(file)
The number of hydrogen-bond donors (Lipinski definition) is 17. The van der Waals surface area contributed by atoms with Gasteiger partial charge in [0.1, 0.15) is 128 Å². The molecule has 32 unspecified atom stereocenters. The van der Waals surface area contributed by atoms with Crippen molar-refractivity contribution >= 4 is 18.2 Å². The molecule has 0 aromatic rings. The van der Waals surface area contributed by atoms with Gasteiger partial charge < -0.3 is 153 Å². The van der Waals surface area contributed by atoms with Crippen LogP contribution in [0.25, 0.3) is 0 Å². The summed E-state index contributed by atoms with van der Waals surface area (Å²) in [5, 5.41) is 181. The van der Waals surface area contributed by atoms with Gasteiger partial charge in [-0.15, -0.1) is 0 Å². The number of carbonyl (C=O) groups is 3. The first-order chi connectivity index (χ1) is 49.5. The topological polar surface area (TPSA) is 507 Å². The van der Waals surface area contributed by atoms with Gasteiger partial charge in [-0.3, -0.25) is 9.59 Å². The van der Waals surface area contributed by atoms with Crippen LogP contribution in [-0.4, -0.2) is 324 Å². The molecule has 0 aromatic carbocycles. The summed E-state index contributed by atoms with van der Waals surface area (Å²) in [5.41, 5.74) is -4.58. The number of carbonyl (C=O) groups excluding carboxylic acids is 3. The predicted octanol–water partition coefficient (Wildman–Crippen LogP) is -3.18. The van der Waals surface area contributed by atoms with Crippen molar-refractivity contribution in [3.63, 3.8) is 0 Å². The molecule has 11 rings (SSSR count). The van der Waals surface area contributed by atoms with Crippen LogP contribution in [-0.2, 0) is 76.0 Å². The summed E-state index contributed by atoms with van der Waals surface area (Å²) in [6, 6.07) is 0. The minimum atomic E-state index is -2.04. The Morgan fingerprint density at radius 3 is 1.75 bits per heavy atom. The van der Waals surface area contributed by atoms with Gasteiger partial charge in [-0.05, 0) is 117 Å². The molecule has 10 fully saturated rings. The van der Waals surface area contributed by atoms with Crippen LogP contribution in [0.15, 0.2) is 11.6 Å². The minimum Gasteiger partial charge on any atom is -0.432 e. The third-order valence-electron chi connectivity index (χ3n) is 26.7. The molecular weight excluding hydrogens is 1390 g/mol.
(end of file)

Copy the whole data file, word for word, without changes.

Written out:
The number of hydrogen-bond donors (Lipinski definition) is 17. The van der Waals surface area contributed by atoms with Gasteiger partial charge in [0.1, 0.15) is 128 Å². The molecule has 32 unspecified atom stereocenters. The van der Waals surface area contributed by atoms with Crippen molar-refractivity contribution >= 4 is 18.2 Å². The molecule has 0 aromatic rings. The van der Waals surface area contributed by atoms with Gasteiger partial charge < -0.3 is 153 Å². The van der Waals surface area contributed by atoms with Crippen LogP contribution in [0.25, 0.3) is 0 Å². The summed E-state index contributed by atoms with van der Waals surface area (Å²) in [5, 5.41) is 181. The van der Waals surface area contributed by atoms with Gasteiger partial charge in [-0.15, -0.1) is 0 Å². The number of carbonyl (C=O) groups is 3. The first-order chi connectivity index (χ1) is 49.5. The topological polar surface area (TPSA) is 507 Å². The van der Waals surface area contributed by atoms with Gasteiger partial charge in [-0.3, -0.25) is 9.59 Å². The van der Waals surface area contributed by atoms with Crippen LogP contribution in [-0.4, -0.2) is 324 Å². The molecule has 0 aromatic carbocycles. The summed E-state index contributed by atoms with van der Waals surface area (Å²) in [5.41, 5.74) is -4.58. The number of carbonyl (C=O) groups excluding carboxylic acids is 3. The predicted octanol–water partition coefficient (Wildman–Crippen LogP) is -3.18. The van der Waals surface area contributed by atoms with Crippen molar-refractivity contribution in [3.63, 3.8) is 0 Å². The molecule has 11 rings (SSSR count). The van der Waals surface area contributed by atoms with Crippen LogP contribution in [-0.2, 0) is 76.0 Å². The summed E-state index contributed by atoms with van der Waals surface area (Å²) in [6, 6.07) is 0. The minimum atomic E-state index is -2.04. The Morgan fingerprint density at radius 3 is 1.75 bits per heavy atom. The van der Waals surface area contributed by atoms with Gasteiger partial charge in [-0.05, 0) is 117 Å². The molecule has 10 fully saturated rings. The van der Waals surface area contributed by atoms with Crippen LogP contribution in [0.15, 0.2) is 11.6 Å². The minimum Gasteiger partial charge on any atom is -0.432 e. The third-order valence-electron chi connectivity index (χ3n) is 26.7. The molecular weight excluding hydrogens is 1390 g/mol.